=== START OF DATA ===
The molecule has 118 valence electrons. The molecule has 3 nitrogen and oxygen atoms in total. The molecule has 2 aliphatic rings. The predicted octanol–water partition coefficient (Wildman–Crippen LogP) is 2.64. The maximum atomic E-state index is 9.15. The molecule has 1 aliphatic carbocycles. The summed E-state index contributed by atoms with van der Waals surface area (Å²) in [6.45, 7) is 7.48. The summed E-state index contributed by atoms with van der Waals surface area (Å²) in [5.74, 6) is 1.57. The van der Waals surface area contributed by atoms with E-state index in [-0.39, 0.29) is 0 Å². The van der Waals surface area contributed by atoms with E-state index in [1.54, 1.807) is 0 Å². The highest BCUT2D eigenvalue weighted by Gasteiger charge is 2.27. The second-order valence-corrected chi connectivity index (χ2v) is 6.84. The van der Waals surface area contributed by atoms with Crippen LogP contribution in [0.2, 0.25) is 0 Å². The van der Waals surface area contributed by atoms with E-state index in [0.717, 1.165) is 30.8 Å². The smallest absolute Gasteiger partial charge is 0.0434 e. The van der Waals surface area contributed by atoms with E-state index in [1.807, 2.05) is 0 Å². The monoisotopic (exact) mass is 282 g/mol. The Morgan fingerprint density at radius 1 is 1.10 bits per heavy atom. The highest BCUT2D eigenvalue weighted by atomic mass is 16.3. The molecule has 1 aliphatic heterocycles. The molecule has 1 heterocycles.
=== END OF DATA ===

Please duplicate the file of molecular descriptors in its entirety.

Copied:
The molecule has 118 valence electrons. The molecule has 3 nitrogen and oxygen atoms in total. The molecule has 2 aliphatic rings. The predicted octanol–water partition coefficient (Wildman–Crippen LogP) is 2.64. The maximum atomic E-state index is 9.15. The molecule has 1 aliphatic carbocycles. The summed E-state index contributed by atoms with van der Waals surface area (Å²) in [6.45, 7) is 7.48. The summed E-state index contributed by atoms with van der Waals surface area (Å²) in [5.74, 6) is 1.57. The van der Waals surface area contributed by atoms with E-state index in [-0.39, 0.29) is 0 Å². The van der Waals surface area contributed by atoms with E-state index in [1.54, 1.807) is 0 Å². The highest BCUT2D eigenvalue weighted by Gasteiger charge is 2.27. The second-order valence-corrected chi connectivity index (χ2v) is 6.84. The van der Waals surface area contributed by atoms with Crippen LogP contribution in [0.2, 0.25) is 0 Å². The van der Waals surface area contributed by atoms with E-state index in [0.717, 1.165) is 30.8 Å². The smallest absolute Gasteiger partial charge is 0.0434 e. The van der Waals surface area contributed by atoms with E-state index in [1.807, 2.05) is 0 Å². The monoisotopic (exact) mass is 282 g/mol. The Morgan fingerprint density at radius 1 is 1.10 bits per heavy atom. The highest BCUT2D eigenvalue weighted by atomic mass is 16.3. The molecule has 1 aliphatic heterocycles. The molecule has 1 heterocycles.